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Increase in Dogs Dumped Outside In Cold Weather

MIDLAND -- It's that time of year where we're seeing below freezing temperatures.
MIDLAND -- It's that time of year where we're seeing below freezing temperatures.

And not only does it affect people, plants and pipes. It affects pets too.

"If they had been out there for over an hour, they would have froze to death. The dogs had no body fat on them. They basically looked like there was skin that was stretched over bones," said Charlene Beauchamp, a foster family for West Texas Diamonds in the Ruff.

Beauchamp says these four boxer pups were found in a dumpster.

She says the pups are eight to twelve weeks old and all have parvo, a deadly disease that is preventable.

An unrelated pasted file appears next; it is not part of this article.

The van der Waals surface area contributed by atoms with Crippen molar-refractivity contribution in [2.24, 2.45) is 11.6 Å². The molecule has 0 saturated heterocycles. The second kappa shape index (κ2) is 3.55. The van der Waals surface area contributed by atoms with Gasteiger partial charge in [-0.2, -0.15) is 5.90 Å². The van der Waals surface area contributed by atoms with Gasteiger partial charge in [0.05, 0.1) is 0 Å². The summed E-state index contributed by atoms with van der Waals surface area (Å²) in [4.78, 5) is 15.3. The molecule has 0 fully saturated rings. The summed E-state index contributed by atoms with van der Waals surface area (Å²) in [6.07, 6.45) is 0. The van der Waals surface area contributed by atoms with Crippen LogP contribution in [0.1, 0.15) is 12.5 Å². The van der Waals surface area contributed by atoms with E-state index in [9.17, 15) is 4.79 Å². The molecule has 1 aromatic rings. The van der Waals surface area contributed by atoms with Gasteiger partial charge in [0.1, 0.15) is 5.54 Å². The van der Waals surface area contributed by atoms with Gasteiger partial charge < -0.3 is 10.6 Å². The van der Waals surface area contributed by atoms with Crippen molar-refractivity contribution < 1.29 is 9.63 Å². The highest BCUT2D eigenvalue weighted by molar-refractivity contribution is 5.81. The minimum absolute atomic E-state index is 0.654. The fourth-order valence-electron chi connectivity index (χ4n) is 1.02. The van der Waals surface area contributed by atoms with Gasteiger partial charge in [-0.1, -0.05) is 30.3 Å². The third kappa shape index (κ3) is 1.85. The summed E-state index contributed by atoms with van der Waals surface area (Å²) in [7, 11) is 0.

"The saddest thing about pavor, is that you can vaccinate your dog, very inexpensively and the vaccinations are about 95 to 99 percent effective," said Beth Clodfelter, manager of Lone Star Sanctuary for Animals.

According to Clodfelter, parvo is a virus that eats the intestines' lineing, causing dogs to not be able to hold down any liquids.

And without treatment, dogs with parvo can die from dehydration.

"The people who dump them, that's just cruel. That's like you're dumping your own child out or something," said Grace Beauchamp, a foster family for Diamonds in the Ruff.

Clodfelter says in the past three weeks, nine liters of puppies were brought to the lone star sanctuary for animals shelter.

And she adds that more were even found inside dumpsters.

"It breaks your heart to see animals living out on the street," said Clodfelter.

Beauchamp says if you don't want your animals, to please drop them off at a local shelter where at least they will have a fighting chance at survival.

"Think about what you're doing. Think of this animal as a living, breathing creature such as a child you know, you wouldn't dump a toddler out there in the middle of the cold and they're the same way," said Beauchamp.

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